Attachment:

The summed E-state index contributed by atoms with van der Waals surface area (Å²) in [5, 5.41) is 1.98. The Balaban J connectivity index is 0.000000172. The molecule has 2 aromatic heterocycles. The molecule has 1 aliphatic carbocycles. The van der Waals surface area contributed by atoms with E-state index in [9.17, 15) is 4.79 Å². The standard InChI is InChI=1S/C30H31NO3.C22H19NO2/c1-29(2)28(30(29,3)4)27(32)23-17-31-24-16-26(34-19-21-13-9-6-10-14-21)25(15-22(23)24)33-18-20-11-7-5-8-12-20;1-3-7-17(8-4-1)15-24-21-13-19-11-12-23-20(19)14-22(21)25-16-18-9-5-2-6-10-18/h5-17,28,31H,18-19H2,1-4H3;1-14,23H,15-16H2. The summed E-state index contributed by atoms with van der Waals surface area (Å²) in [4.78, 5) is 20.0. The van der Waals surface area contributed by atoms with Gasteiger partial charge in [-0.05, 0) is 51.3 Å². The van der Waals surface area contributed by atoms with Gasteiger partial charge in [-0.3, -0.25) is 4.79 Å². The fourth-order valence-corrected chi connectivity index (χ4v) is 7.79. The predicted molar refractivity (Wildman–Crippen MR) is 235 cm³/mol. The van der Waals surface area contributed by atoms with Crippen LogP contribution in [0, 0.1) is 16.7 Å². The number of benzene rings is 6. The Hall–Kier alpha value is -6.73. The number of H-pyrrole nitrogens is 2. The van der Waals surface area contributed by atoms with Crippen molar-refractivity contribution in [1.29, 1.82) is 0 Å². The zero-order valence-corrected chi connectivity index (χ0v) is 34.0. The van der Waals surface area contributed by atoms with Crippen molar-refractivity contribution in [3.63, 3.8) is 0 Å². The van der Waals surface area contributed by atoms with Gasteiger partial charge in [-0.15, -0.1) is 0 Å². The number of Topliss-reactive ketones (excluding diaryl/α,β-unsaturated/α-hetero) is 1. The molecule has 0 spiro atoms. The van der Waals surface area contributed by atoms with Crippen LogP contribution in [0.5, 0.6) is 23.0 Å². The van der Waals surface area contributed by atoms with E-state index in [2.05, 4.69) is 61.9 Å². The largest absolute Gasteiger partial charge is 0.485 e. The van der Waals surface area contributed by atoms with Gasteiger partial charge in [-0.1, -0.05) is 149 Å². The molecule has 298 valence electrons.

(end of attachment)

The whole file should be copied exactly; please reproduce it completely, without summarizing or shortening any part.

The summed E-state index contributed by atoms with van der Waals surface area (Å²) in [5, 5.41) is 1.98. The Balaban J connectivity index is 0.000000172. The molecule has 2 aromatic heterocycles. The molecule has 1 aliphatic carbocycles. The van der Waals surface area contributed by atoms with E-state index in [9.17, 15) is 4.79 Å². The standard InChI is InChI=1S/C30H31NO3.C22H19NO2/c1-29(2)28(30(29,3)4)27(32)23-17-31-24-16-26(34-19-21-13-9-6-10-14-21)25(15-22(23)24)33-18-20-11-7-5-8-12-20;1-3-7-17(8-4-1)15-24-21-13-19-11-12-23-20(19)14-22(21)25-16-18-9-5-2-6-10-18/h5-17,28,31H,18-19H2,1-4H3;1-14,23H,15-16H2. The summed E-state index contributed by atoms with van der Waals surface area (Å²) in [4.78, 5) is 20.0. The van der Waals surface area contributed by atoms with Gasteiger partial charge in [-0.05, 0) is 51.3 Å². The van der Waals surface area contributed by atoms with Gasteiger partial charge in [-0.3, -0.25) is 4.79 Å². The fourth-order valence-corrected chi connectivity index (χ4v) is 7.79. The predicted molar refractivity (Wildman–Crippen MR) is 235 cm³/mol. The van der Waals surface area contributed by atoms with Crippen LogP contribution in [0, 0.1) is 16.7 Å². The number of benzene rings is 6. The Hall–Kier alpha value is -6.73. The number of H-pyrrole nitrogens is 2. The van der Waals surface area contributed by atoms with Crippen molar-refractivity contribution in [1.29, 1.82) is 0 Å². The zero-order valence-corrected chi connectivity index (χ0v) is 34.0. The van der Waals surface area contributed by atoms with Crippen molar-refractivity contribution in [3.63, 3.8) is 0 Å². The van der Waals surface area contributed by atoms with Gasteiger partial charge in [-0.15, -0.1) is 0 Å². The number of Topliss-reactive ketones (excluding diaryl/α,β-unsaturated/α-hetero) is 1. The molecule has 0 spiro atoms. The van der Waals surface area contributed by atoms with Crippen LogP contribution in [0.5, 0.6) is 23.0 Å². The van der Waals surface area contributed by atoms with E-state index in [2.05, 4.69) is 61.9 Å². The largest absolute Gasteiger partial charge is 0.485 e. The van der Waals surface area contributed by atoms with Gasteiger partial charge in [-0.1, -0.05) is 149 Å². The molecule has 298 valence electrons.